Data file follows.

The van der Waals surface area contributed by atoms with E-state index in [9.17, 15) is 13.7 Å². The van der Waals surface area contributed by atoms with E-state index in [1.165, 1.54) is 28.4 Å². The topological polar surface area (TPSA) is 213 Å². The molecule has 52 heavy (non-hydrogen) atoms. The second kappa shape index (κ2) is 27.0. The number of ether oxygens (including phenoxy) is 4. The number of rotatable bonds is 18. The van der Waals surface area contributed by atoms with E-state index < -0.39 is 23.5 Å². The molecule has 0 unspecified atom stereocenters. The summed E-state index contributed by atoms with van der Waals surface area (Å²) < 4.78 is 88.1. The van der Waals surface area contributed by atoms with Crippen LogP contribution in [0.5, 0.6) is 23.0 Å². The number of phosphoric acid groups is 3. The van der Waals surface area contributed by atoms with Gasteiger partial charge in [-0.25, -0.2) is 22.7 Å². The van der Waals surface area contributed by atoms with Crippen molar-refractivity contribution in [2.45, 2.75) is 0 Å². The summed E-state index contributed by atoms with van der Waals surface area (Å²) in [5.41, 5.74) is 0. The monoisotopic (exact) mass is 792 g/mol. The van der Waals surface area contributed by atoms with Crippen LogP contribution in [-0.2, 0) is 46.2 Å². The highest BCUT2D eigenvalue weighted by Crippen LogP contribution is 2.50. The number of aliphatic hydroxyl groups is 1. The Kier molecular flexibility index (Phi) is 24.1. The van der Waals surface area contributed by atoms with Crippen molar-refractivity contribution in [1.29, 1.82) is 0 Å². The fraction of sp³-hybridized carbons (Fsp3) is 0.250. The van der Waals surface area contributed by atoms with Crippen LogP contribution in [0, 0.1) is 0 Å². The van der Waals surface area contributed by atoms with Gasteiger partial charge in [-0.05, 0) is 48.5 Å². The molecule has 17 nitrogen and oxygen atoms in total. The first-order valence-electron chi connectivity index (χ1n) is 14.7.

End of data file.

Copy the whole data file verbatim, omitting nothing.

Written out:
The van der Waals surface area contributed by atoms with E-state index in [9.17, 15) is 13.7 Å². The van der Waals surface area contributed by atoms with E-state index in [1.165, 1.54) is 28.4 Å². The topological polar surface area (TPSA) is 213 Å². The molecule has 52 heavy (non-hydrogen) atoms. The second kappa shape index (κ2) is 27.0. The number of ether oxygens (including phenoxy) is 4. The number of rotatable bonds is 18. The van der Waals surface area contributed by atoms with E-state index < -0.39 is 23.5 Å². The molecule has 0 unspecified atom stereocenters. The summed E-state index contributed by atoms with van der Waals surface area (Å²) < 4.78 is 88.1. The van der Waals surface area contributed by atoms with Crippen LogP contribution in [0.5, 0.6) is 23.0 Å². The number of phosphoric acid groups is 3. The van der Waals surface area contributed by atoms with Gasteiger partial charge in [-0.25, -0.2) is 22.7 Å². The van der Waals surface area contributed by atoms with Crippen molar-refractivity contribution in [2.45, 2.75) is 0 Å². The summed E-state index contributed by atoms with van der Waals surface area (Å²) in [5.41, 5.74) is 0. The monoisotopic (exact) mass is 792 g/mol. The van der Waals surface area contributed by atoms with Crippen LogP contribution in [-0.2, 0) is 46.2 Å². The highest BCUT2D eigenvalue weighted by Crippen LogP contribution is 2.50. The number of aliphatic hydroxyl groups is 1. The Kier molecular flexibility index (Phi) is 24.1. The van der Waals surface area contributed by atoms with Crippen molar-refractivity contribution in [1.29, 1.82) is 0 Å². The fraction of sp³-hybridized carbons (Fsp3) is 0.250. The van der Waals surface area contributed by atoms with Crippen LogP contribution in [0, 0.1) is 0 Å². The van der Waals surface area contributed by atoms with Gasteiger partial charge in [-0.05, 0) is 48.5 Å². The molecule has 17 nitrogen and oxygen atoms in total. The first-order valence-electron chi connectivity index (χ1n) is 14.7.